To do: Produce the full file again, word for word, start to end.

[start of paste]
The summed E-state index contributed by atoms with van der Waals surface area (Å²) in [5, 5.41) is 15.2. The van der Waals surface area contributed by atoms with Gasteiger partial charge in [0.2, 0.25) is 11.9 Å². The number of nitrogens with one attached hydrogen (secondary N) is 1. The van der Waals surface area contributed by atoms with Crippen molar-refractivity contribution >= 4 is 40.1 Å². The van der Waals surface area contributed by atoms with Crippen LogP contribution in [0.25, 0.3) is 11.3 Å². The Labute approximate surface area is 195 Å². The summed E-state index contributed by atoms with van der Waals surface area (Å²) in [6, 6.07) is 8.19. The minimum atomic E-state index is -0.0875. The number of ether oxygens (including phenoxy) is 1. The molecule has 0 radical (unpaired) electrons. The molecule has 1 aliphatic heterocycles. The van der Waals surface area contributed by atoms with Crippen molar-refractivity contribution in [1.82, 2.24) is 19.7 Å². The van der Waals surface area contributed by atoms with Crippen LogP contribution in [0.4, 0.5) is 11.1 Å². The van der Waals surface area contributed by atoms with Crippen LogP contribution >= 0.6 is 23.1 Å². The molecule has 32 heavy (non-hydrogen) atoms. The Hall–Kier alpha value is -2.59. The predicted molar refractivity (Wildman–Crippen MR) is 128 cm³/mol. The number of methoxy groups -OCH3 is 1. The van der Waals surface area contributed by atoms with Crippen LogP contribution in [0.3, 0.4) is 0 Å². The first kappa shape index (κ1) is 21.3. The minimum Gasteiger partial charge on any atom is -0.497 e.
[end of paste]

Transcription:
The summed E-state index contributed by atoms with van der Waals surface area (Å²) in [5, 5.41) is 15.2. The van der Waals surface area contributed by atoms with Gasteiger partial charge in [0.2, 0.25) is 11.9 Å². The number of nitrogens with one attached hydrogen (secondary N) is 1. The van der Waals surface area contributed by atoms with Crippen molar-refractivity contribution >= 4 is 40.1 Å². The van der Waals surface area contributed by atoms with Crippen LogP contribution in [0.25, 0.3) is 11.3 Å². The Labute approximate surface area is 195 Å². The summed E-state index contributed by atoms with van der Waals surface area (Å²) in [6, 6.07) is 8.19. The minimum atomic E-state index is -0.0875. The number of ether oxygens (including phenoxy) is 1. The molecule has 0 radical (unpaired) electrons. The molecule has 1 aliphatic heterocycles. The van der Waals surface area contributed by atoms with Crippen molar-refractivity contribution in [1.82, 2.24) is 19.7 Å². The van der Waals surface area contributed by atoms with Crippen LogP contribution in [0.4, 0.5) is 11.1 Å². The van der Waals surface area contributed by atoms with Crippen LogP contribution >= 0.6 is 23.1 Å². The molecule has 32 heavy (non-hydrogen) atoms. The Hall–Kier alpha value is -2.59. The predicted molar refractivity (Wildman–Crippen MR) is 128 cm³/mol. The number of methoxy groups -OCH3 is 1. The van der Waals surface area contributed by atoms with Crippen LogP contribution in [0.3, 0.4) is 0 Å². The first kappa shape index (κ1) is 21.3. The minimum Gasteiger partial charge on any atom is -0.497 e.